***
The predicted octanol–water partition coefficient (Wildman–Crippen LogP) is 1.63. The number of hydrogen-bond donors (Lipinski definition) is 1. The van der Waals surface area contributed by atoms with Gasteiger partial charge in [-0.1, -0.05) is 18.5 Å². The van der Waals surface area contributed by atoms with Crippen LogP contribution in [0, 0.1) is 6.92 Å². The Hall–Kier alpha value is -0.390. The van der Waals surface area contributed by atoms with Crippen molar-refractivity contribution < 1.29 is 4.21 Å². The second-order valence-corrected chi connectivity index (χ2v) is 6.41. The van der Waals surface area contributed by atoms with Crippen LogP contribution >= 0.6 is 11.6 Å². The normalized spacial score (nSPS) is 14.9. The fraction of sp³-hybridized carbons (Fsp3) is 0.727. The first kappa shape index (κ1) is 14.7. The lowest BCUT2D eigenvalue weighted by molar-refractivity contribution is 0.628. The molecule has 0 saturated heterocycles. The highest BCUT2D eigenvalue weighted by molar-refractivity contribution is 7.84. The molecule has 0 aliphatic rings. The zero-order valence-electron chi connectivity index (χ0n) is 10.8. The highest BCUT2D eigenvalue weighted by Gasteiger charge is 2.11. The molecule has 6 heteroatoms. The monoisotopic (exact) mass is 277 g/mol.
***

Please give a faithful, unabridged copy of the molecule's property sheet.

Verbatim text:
The predicted octanol–water partition coefficient (Wildman–Crippen LogP) is 1.63. The number of hydrogen-bond donors (Lipinski definition) is 1. The van der Waals surface area contributed by atoms with Gasteiger partial charge in [-0.1, -0.05) is 18.5 Å². The van der Waals surface area contributed by atoms with Crippen LogP contribution in [0, 0.1) is 6.92 Å². The Hall–Kier alpha value is -0.390. The van der Waals surface area contributed by atoms with Crippen molar-refractivity contribution < 1.29 is 4.21 Å². The second-order valence-corrected chi connectivity index (χ2v) is 6.41. The van der Waals surface area contributed by atoms with Crippen LogP contribution >= 0.6 is 11.6 Å². The normalized spacial score (nSPS) is 14.9. The fraction of sp³-hybridized carbons (Fsp3) is 0.727. The first kappa shape index (κ1) is 14.7. The lowest BCUT2D eigenvalue weighted by molar-refractivity contribution is 0.628. The molecule has 0 saturated heterocycles. The highest BCUT2D eigenvalue weighted by molar-refractivity contribution is 7.84. The molecule has 0 aliphatic rings. The zero-order valence-electron chi connectivity index (χ0n) is 10.8. The highest BCUT2D eigenvalue weighted by Gasteiger charge is 2.11. The molecule has 6 heteroatoms. The monoisotopic (exact) mass is 277 g/mol.